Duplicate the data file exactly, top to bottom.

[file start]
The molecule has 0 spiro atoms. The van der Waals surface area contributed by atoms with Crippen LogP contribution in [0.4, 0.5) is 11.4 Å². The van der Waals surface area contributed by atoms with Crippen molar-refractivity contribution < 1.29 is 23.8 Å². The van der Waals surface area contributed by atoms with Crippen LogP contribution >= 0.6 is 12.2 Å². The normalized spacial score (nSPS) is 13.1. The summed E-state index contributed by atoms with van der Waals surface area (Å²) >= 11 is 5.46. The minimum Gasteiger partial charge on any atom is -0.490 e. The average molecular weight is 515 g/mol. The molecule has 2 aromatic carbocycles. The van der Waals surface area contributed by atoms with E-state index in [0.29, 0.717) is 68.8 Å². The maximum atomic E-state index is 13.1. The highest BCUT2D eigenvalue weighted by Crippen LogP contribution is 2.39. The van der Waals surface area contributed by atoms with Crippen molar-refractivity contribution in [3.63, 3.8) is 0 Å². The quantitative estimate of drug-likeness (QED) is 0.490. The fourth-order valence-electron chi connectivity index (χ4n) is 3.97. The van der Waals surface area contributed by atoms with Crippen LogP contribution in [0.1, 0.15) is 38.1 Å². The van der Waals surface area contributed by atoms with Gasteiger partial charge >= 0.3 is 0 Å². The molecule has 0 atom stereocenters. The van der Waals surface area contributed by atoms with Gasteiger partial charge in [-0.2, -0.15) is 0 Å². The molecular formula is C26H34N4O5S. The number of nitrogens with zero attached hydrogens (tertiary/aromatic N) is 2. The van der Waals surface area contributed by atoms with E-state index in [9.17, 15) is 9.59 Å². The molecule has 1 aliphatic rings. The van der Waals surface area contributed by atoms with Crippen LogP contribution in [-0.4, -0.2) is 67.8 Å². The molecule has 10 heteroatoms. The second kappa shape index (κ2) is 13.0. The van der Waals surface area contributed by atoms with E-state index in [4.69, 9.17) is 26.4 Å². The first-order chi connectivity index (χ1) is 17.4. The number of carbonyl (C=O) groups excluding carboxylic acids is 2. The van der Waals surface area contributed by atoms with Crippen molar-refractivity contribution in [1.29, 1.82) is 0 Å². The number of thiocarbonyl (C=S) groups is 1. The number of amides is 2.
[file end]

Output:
The molecule has 0 spiro atoms. The van der Waals surface area contributed by atoms with Crippen LogP contribution in [0.4, 0.5) is 11.4 Å². The van der Waals surface area contributed by atoms with Crippen molar-refractivity contribution < 1.29 is 23.8 Å². The van der Waals surface area contributed by atoms with Crippen LogP contribution >= 0.6 is 12.2 Å². The normalized spacial score (nSPS) is 13.1. The summed E-state index contributed by atoms with van der Waals surface area (Å²) >= 11 is 5.46. The minimum Gasteiger partial charge on any atom is -0.490 e. The average molecular weight is 515 g/mol. The molecule has 2 aromatic carbocycles. The van der Waals surface area contributed by atoms with E-state index in [0.29, 0.717) is 68.8 Å². The maximum atomic E-state index is 13.1. The highest BCUT2D eigenvalue weighted by Crippen LogP contribution is 2.39. The van der Waals surface area contributed by atoms with Crippen molar-refractivity contribution in [3.63, 3.8) is 0 Å². The quantitative estimate of drug-likeness (QED) is 0.490. The fourth-order valence-electron chi connectivity index (χ4n) is 3.97. The van der Waals surface area contributed by atoms with Crippen LogP contribution in [0.1, 0.15) is 38.1 Å². The van der Waals surface area contributed by atoms with Gasteiger partial charge >= 0.3 is 0 Å². The molecule has 0 atom stereocenters. The van der Waals surface area contributed by atoms with Gasteiger partial charge in [-0.2, -0.15) is 0 Å². The molecular formula is C26H34N4O5S. The number of nitrogens with zero attached hydrogens (tertiary/aromatic N) is 2. The van der Waals surface area contributed by atoms with E-state index in [9.17, 15) is 9.59 Å². The molecule has 1 aliphatic rings. The van der Waals surface area contributed by atoms with Crippen LogP contribution in [-0.4, -0.2) is 67.8 Å². The molecule has 10 heteroatoms. The second kappa shape index (κ2) is 13.0. The van der Waals surface area contributed by atoms with E-state index in [4.69, 9.17) is 26.4 Å². The first-order chi connectivity index (χ1) is 17.4. The number of carbonyl (C=O) groups excluding carboxylic acids is 2. The van der Waals surface area contributed by atoms with Crippen molar-refractivity contribution in [1.29, 1.82) is 0 Å². The number of thiocarbonyl (C=S) groups is 1. The number of amides is 2.